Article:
This is a crazy thread.

What's it like in a Big Tech company these days?

This really nails it about the average Silicon Valley employee -

"They are fundamentally weak, often with no social support outside of work.

They're the people with no children, no spouse. Only a dog or cat for emotional support."

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@DrChris spousal unit works in big tech in Silicon Valley (one of the big 5). He’s been WFH since March 2020. He loves it and doesn’t care if he ever goes back to the office. Our kid loves having his dad at home, even if he’s working. (We’ve been doing homeschool since August 2020.)

I think I’m the only one that is getting tired of all this family togetherness. Sometimes all I want is to sit alone, somewhere quiet, and enjoy a cup of coffee lol.


Nobody is preventing you from leaving the house 9-5 😂

@DrChris our kid isn’t old enough to stay home unsupervised, and spouse’s work doesn’t really allow him to watch the kid. Spouse is supposed to be working alone behind a locked door.
I’ll get some time away soon, our apartment complex has a nice pool I can go sit near and some other areas that have nice places to sit and read.

Excellent summary of the lie that is "bring your whole self to work" and more. Fully agree opening up is risky, so I'm very selective about what I reveal, given I'm not a leftist dingbat. There's maybe two coworkers I've talked things like firearms with, one of which left last year. I certainly bring certain interests in occasionally, but it's the things that any leftist isn't going to be bothered by, like my music learnings.

I joined a professional development course my employer hosted last year that was taught by Thrivist. Firstly, the class used some interesting cult tactics like the made up name for the company as vocabulary. Second, so many of the lessons in the course were obvious to me. There were people commenting the equivalent of "yas queen" in lessons that I reacted to with "This isn't obvious to you?"

Half of it was guided introspection and understanding your own desires and interests. It was like a course for those with zero self-actualization, which is certainly useful for those who aren't as far on the path, but is was disconcerting hearing accounts from people more than a decade older than my 33 years (love referring to my age as the magic number) and they were acting like the whole course was an epiphany, when they could get the same with some introspection.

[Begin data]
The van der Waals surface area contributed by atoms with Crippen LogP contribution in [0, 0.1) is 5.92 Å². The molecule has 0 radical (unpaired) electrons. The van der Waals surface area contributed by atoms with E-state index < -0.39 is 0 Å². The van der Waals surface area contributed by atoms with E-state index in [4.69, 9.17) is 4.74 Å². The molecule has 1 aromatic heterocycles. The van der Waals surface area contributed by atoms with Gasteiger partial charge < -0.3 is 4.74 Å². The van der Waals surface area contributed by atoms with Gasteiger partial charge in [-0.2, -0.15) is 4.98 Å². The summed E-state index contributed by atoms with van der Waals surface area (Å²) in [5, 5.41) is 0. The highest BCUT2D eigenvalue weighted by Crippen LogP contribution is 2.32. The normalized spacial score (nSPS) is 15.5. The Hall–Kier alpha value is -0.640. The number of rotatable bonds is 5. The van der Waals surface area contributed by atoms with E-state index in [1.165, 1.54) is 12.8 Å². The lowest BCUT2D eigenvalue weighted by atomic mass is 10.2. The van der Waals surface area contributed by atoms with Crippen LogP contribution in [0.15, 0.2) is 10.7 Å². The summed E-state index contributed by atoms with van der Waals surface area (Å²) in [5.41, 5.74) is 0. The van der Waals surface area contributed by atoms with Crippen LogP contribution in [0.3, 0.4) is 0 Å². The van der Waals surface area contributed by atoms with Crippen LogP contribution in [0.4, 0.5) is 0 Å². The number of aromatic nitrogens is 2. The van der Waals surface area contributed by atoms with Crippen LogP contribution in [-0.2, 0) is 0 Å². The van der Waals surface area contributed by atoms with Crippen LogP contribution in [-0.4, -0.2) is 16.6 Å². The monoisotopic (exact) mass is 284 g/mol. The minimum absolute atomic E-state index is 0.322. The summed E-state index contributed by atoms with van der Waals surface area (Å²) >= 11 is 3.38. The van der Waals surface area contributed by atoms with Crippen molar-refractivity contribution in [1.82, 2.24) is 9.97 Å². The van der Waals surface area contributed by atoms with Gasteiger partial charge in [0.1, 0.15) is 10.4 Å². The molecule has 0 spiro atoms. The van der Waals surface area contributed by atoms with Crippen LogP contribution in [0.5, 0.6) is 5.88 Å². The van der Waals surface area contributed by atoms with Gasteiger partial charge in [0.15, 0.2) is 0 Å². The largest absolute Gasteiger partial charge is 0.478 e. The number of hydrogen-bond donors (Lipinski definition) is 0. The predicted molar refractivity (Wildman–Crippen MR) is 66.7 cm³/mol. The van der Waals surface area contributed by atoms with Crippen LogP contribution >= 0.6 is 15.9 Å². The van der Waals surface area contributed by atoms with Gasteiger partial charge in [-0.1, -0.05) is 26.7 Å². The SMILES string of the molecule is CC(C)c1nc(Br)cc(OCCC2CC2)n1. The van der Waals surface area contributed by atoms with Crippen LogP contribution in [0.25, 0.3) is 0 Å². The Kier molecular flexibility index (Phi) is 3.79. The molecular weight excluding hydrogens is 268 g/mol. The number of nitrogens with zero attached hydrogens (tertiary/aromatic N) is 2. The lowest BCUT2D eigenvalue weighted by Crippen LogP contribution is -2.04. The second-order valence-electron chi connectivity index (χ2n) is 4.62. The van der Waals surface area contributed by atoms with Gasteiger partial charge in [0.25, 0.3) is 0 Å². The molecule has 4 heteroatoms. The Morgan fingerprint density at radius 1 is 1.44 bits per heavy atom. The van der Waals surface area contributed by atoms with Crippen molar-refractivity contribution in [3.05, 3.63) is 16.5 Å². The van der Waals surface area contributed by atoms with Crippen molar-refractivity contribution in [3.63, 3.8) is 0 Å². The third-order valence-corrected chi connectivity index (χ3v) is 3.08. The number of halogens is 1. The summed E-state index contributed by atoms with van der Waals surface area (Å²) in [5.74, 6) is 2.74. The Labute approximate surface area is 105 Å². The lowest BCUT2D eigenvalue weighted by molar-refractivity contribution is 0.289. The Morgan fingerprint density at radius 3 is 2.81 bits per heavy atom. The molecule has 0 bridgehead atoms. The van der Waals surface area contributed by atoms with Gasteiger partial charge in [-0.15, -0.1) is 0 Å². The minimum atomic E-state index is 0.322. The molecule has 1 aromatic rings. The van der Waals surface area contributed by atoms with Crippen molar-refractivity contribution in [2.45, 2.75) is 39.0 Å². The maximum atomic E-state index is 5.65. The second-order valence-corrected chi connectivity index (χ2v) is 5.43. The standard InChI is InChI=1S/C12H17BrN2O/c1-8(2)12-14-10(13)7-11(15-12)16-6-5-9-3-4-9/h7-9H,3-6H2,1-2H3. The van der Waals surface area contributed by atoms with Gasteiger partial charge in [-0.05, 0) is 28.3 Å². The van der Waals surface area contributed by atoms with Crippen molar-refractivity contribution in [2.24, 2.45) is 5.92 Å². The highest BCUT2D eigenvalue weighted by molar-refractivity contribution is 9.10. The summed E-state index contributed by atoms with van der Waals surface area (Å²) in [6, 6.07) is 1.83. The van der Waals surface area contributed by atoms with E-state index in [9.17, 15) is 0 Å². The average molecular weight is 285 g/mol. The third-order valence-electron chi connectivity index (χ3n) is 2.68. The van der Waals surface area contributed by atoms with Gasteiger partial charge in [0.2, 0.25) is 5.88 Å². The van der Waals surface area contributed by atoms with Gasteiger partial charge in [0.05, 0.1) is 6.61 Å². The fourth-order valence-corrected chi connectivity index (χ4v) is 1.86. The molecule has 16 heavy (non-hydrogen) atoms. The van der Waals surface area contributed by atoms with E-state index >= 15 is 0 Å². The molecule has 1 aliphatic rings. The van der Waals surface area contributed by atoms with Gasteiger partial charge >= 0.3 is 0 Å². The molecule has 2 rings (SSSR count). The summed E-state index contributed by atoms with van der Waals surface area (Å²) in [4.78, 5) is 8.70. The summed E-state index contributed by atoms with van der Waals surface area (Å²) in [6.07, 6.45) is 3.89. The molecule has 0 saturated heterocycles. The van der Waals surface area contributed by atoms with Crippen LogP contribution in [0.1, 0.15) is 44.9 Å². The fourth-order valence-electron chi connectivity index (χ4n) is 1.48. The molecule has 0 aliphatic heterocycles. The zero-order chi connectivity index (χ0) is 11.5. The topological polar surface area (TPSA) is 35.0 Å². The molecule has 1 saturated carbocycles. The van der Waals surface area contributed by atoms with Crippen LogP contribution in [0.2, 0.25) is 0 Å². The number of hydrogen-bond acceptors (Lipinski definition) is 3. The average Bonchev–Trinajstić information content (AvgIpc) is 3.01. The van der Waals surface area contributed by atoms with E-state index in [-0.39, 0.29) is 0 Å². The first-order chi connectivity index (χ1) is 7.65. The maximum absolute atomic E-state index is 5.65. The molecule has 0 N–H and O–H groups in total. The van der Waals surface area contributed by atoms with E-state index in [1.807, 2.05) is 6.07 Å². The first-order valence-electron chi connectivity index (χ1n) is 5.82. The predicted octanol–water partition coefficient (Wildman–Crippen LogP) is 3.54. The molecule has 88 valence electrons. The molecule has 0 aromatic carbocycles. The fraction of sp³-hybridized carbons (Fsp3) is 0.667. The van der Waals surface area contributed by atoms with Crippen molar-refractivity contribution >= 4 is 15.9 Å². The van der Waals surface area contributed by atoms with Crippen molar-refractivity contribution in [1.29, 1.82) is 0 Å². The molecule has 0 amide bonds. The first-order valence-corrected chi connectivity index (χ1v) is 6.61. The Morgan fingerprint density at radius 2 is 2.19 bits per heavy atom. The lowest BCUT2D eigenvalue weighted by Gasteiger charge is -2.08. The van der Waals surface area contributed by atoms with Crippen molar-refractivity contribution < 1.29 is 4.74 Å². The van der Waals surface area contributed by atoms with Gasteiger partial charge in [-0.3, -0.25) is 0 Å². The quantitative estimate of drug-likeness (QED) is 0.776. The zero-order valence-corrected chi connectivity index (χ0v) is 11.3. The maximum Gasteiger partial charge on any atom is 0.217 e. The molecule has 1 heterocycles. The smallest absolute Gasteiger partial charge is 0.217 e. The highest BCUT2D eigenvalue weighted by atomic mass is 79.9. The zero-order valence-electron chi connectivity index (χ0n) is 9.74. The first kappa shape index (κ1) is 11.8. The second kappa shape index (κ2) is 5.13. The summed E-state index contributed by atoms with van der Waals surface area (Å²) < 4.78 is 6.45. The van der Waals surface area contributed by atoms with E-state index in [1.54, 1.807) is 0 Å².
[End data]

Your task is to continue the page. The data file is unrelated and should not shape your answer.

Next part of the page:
Honestly, I think most of the participants would have gotten more value from spending a fraction of the time they spent on the course just reading The Four Agreements book by Don Miguel Ruiz. That tiny book made a huge different in my own self-actualization journey and realizing how much I can affect my own destiny.

Granted, when I read that book I was taking a swordsmanship class from a friend that probably enhanced the effects, as he stressed personal responsibility to an impressive extent with lessons like: Everything is a choice, and even when you think an excuse is a reason, you still chose something in the end. You have to take responsibility for your actions, no one else can do that.


I’m the same. I keep a pretty clear line between work and my personal life - I’ve worked with people for over a decade and have no idea what their kid’s names are. I don’t friend any coworker on social media - I’m simply not interested.

Same here. The only times I tend to add coworkers on social media is after they or I leave the company. Granted, there are some great friendships I've developed that continued after working together, but that's most assuredly the exception rather than the norm.

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